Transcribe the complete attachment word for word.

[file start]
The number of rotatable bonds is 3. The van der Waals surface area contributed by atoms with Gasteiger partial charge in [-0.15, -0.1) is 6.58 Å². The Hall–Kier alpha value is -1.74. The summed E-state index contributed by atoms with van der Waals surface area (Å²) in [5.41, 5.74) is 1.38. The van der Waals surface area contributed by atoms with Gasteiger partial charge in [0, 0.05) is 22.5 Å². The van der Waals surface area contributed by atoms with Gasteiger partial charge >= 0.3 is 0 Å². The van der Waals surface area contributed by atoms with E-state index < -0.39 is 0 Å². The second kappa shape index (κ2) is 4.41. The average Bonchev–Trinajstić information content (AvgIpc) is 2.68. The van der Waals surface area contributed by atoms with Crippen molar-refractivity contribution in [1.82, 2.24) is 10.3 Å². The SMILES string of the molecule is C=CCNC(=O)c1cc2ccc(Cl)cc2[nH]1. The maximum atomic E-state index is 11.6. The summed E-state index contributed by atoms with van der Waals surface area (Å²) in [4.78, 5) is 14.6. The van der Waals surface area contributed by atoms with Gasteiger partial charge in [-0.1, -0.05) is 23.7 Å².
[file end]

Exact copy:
The number of rotatable bonds is 3. The van der Waals surface area contributed by atoms with Gasteiger partial charge in [-0.15, -0.1) is 6.58 Å². The Hall–Kier alpha value is -1.74. The summed E-state index contributed by atoms with van der Waals surface area (Å²) in [5.41, 5.74) is 1.38. The van der Waals surface area contributed by atoms with Gasteiger partial charge in [0, 0.05) is 22.5 Å². The van der Waals surface area contributed by atoms with Gasteiger partial charge >= 0.3 is 0 Å². The van der Waals surface area contributed by atoms with E-state index < -0.39 is 0 Å². The second kappa shape index (κ2) is 4.41. The average Bonchev–Trinajstić information content (AvgIpc) is 2.68. The van der Waals surface area contributed by atoms with Crippen molar-refractivity contribution in [1.82, 2.24) is 10.3 Å². The SMILES string of the molecule is C=CCNC(=O)c1cc2ccc(Cl)cc2[nH]1. The maximum atomic E-state index is 11.6. The summed E-state index contributed by atoms with van der Waals surface area (Å²) in [4.78, 5) is 14.6. The van der Waals surface area contributed by atoms with Gasteiger partial charge in [-0.1, -0.05) is 23.7 Å².